Stitch conformance relates to the relative position of the upper and lower threads 24 and 50P in the stitch as shown in FIGS. 1 and 2. Conventional lock stitch practice requires a balance of stitching force on either side of a workpiece 10P being sewn, so that the lower thread 50P is not completely pulled up through the workpiece 10P. FIGS. 1 and 2 illustrate how the upper thread 24 and lower thread 50P must properly entwine at a midpoint 16P of the workpiece 10P.
Referring to FIG. 1, in operation, a needle 20 penetrates the workpiece 10P from a front side 12P thereof, carrying with it the upper thread 24 that is fed through an eyelet 22 of the needle 20. The needle 20 reaches the bottom of its stroke on a back side 14P of the workpiece 10P and starts to retract, thus forming a loop 26 from the slack upper thread 24. Referring now to FIGS. 1 and 2, and as is well known in the art, the bobbin 54P and the entire supply of lower thread 50P is encircled by the loop 26 in order to interlock the upper and lower threads 24 and 50P, thus forming the locking portion of the lock stitch 32P. The size of the bobbin 54P and quantity of lower thread 50P is necessarily relatively small to enable them to be encircled by the loop 26. Therefore, the bobbin 54P is exhausted of its lower thread 50P at extremely frequent intervals, resulting in downtime of the sewing operation, and, often, stopping and restarting of the sewing operation in the middle of the workpiece 10P.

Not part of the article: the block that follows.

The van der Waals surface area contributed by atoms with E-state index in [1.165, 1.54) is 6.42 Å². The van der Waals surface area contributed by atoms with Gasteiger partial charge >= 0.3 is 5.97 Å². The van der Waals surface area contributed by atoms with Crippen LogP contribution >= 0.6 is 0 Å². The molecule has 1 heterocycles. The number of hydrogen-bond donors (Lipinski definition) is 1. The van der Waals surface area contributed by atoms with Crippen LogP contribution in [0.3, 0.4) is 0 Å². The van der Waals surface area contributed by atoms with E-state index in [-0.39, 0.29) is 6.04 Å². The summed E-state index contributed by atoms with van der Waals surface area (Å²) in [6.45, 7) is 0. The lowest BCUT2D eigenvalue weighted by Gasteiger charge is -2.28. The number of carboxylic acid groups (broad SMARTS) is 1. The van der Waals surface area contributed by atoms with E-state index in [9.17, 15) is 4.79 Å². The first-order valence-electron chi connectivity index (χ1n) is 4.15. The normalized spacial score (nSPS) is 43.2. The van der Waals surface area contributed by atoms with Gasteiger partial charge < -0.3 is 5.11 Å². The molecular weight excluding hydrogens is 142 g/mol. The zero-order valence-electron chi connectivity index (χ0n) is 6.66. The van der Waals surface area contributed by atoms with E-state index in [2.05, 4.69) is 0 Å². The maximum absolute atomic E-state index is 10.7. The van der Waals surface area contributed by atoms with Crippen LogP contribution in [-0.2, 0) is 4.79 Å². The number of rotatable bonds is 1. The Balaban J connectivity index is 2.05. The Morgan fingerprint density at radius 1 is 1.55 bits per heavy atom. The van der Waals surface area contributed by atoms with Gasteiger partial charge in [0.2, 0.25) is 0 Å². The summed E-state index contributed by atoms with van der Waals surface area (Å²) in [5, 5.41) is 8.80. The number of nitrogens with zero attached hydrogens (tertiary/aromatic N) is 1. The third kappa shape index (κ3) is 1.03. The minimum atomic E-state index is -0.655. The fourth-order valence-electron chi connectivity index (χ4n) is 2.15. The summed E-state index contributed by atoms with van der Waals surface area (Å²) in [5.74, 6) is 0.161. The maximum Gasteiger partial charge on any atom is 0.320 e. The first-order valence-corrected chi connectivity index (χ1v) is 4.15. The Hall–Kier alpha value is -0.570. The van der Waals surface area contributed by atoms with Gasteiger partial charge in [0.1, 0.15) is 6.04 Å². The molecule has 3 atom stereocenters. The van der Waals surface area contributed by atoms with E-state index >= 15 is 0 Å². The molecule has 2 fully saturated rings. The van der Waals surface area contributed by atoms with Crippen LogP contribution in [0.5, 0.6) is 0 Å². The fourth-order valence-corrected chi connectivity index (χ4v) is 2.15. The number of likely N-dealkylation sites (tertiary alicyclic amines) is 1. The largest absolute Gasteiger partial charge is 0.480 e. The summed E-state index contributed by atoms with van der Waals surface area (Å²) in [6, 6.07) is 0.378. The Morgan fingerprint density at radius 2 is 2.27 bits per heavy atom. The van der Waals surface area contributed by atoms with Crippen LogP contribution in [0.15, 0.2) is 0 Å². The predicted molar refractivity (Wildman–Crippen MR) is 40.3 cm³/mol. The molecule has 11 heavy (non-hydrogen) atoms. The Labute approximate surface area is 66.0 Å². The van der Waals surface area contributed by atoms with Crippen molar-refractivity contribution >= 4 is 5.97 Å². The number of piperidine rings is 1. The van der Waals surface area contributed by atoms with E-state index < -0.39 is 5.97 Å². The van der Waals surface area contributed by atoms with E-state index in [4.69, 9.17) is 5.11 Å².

Several alternative methods and associated devices of the prior art have been directed at mitigating the problem of the limited supply of lower thread. For example, U.S. Pat. No. 4,117,789 to Rovin et al. teaches a method of automatically loading a bobbin in situ. Rovin et al. disclose a highly complex apparatus that is capable of reloading an empty bobbin in between workpiece cycles and as an operator positions a new workpiece to the sewing machine. The apparatus refills the empty bobbin, in situ, with a precisely measured length of thread.